“We’re so excited about this gift, because it really does build on the university’s mission and its strength,” said Mary Burke, vice president for institutional advancement at Temple. “It’s something that will spur Temple to continue to build strength in this area.”

Rachel Stark, senior associate dean of students, said the donation will allow Temple to financially support more students with disabilities.

“Perhaps for our students who lack funding, this is going to absolutely be a game changer, especially in that they’re going to be able to afford attendance,” she added.

Carrie Snyder, director of the university’s office of disability resource and services, said she was drawn to working at Temple because of the institution’s view of disability as a diversity issue and the numerous services it provides to students with disabilities.

“That is something that really attracted me to Temple, and I think that isn’t something that every university does. It would be great if they all did,” she said.

Other institutions such as Syracuse University, Miami University of Ohio and the University of Illinois at Chicago have created disability cultural centers or affinity groups, but over all, efforts such as these are uncommon. Snyder noted that many institutions don’t view disability as being a diversity issue and part of a person’s identity and how they are viewed or identified by others.

“Temple to me has a strong student voice and also respects diversity, and because they see disability as part of that diversity, that just brings them to the forefront,” Snyder said.

Temple has a history of being a leader in supporting students with disabilities. The Office of Disability Resources and Services helps students access financial aid, find jobs and housing, and connect with peer support groups as part of the office’s mission “to ensure that students with a disability have full access to the university experience.”

The number of students with disabilities at Temple grew from 50 in 1977 to nearly 3,500 in 2020, according to Snyder.

“The commitment to accessibility is strong here at Temple, and thanks to the Jeanne Zweig Endowment, we will continue to expand the services and opportunities available to our students with disabilities,” she told Temple Now.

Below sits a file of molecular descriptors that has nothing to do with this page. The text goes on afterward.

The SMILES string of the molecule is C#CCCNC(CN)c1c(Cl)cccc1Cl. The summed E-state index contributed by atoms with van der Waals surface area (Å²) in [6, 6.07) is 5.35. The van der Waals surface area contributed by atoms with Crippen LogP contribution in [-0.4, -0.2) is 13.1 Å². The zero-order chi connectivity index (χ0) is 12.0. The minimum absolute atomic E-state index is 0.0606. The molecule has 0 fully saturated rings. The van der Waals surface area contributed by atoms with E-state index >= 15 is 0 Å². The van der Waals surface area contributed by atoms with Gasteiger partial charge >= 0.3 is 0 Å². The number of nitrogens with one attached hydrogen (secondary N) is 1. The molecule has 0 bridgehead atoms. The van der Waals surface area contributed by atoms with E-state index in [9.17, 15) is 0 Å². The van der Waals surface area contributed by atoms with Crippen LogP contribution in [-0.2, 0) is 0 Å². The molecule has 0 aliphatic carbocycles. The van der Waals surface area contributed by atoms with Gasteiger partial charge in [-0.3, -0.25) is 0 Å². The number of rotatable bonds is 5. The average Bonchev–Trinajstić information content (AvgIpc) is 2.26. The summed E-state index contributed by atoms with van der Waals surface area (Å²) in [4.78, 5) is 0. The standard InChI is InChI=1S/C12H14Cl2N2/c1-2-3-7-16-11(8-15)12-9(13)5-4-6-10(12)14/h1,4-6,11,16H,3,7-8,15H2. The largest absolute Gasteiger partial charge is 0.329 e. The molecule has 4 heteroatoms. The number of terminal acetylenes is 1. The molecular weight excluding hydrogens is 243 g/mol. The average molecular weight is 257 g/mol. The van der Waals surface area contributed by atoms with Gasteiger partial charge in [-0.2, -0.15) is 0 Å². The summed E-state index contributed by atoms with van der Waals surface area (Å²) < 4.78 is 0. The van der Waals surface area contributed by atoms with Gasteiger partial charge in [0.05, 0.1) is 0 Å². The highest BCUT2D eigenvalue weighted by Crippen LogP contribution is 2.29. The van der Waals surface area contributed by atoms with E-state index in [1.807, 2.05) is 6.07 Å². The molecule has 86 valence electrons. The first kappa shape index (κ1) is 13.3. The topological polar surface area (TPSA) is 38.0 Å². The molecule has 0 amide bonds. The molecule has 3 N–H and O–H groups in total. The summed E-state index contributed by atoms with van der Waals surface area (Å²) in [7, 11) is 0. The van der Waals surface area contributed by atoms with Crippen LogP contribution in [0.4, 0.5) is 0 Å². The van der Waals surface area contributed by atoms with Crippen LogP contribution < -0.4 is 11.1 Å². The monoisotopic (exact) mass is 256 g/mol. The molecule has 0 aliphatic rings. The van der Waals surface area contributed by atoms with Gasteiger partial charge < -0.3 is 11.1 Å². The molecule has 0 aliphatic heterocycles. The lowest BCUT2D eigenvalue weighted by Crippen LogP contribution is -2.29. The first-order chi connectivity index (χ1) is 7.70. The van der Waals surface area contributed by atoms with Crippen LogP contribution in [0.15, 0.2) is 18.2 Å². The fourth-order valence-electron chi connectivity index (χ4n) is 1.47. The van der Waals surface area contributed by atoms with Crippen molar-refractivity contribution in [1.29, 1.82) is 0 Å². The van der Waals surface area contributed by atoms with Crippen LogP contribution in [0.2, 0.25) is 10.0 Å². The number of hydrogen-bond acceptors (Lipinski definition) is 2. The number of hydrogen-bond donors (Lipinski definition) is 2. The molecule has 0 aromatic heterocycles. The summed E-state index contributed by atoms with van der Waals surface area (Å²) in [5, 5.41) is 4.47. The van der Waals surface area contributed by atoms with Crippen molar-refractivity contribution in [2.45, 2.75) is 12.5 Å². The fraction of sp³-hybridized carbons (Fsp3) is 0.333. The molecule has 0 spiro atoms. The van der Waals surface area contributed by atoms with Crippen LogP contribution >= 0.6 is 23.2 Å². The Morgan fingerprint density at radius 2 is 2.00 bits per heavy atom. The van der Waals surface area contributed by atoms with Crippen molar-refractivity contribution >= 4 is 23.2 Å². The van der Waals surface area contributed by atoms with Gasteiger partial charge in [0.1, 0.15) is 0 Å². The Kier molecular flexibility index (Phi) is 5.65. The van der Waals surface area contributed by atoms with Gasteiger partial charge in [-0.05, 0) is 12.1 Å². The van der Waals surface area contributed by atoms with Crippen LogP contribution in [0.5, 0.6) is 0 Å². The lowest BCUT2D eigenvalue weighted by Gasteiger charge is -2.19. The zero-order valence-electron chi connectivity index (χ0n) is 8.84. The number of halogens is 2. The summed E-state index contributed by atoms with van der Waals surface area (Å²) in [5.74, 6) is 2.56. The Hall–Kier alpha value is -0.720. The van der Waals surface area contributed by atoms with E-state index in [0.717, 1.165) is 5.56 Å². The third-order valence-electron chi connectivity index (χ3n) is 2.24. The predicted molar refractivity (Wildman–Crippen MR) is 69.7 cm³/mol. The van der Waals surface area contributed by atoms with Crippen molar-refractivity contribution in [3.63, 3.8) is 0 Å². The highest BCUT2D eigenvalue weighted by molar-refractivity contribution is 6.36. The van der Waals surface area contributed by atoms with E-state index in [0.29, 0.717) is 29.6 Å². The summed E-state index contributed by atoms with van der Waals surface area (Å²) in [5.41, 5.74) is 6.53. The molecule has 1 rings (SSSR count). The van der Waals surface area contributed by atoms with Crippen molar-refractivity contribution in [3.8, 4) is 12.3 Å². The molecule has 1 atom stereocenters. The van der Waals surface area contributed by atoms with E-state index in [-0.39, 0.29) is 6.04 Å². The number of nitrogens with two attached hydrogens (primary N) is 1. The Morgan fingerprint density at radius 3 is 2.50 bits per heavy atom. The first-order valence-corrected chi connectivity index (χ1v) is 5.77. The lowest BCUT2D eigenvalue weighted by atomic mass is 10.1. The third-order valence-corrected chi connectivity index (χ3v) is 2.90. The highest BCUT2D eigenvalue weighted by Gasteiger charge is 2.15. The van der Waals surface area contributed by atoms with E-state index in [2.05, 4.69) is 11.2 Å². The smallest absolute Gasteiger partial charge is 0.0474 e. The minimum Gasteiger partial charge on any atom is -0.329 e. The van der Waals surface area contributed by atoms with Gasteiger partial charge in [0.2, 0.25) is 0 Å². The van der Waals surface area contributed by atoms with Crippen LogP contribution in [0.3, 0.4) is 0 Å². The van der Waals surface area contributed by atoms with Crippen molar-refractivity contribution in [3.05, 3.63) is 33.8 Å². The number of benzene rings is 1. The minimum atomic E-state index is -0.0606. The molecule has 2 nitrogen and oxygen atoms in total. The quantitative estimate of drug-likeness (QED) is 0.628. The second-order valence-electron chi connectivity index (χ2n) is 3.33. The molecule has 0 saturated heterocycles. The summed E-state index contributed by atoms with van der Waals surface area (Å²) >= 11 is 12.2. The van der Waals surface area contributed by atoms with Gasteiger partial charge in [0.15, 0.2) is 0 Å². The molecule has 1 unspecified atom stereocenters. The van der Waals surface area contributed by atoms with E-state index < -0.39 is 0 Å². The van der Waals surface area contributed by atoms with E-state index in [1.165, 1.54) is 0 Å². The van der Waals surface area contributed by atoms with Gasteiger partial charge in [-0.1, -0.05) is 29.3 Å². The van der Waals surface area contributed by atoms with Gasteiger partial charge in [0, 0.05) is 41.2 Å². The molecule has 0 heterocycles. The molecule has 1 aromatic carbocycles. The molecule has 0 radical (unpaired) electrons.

The university has also been supported annually by the Charlotte W. Newcombe Foundation and received more than $1.1 million for scholarships for students with disabilities since 1981. Newcombe, who valued higher education, was unable to attend college because of a visual impairment. The foundation also funds scholarships at Columbia, Penn State and Gallaudet Universities and seven other institutions.

Temple’s Institute on Disabilities is one of the 67 University Centers for Excellence in Developmental Disabilities Education (UCEDD), which facilitates the flow of disability-related information between communities and universities. The institute is home to TechOWL, an assistive technology program, which serves people with disabilities statewide.

“Temple has a deep set of programs for students with disabilities, but also just people in the community, so it’s a really good fit to have the scholarship come here,” said Tom Yates, executive director of gift planning at Temple.

Different departments and schools at the institution are working with Temple’s Office of Disability Resources and Services to make their spaces and curricula more accessible for students with disabilities, according to Snyder.

“I think Temple realized in order to create a better community for students with disabilities, they have to make the campus more inclusive,” said Aleong.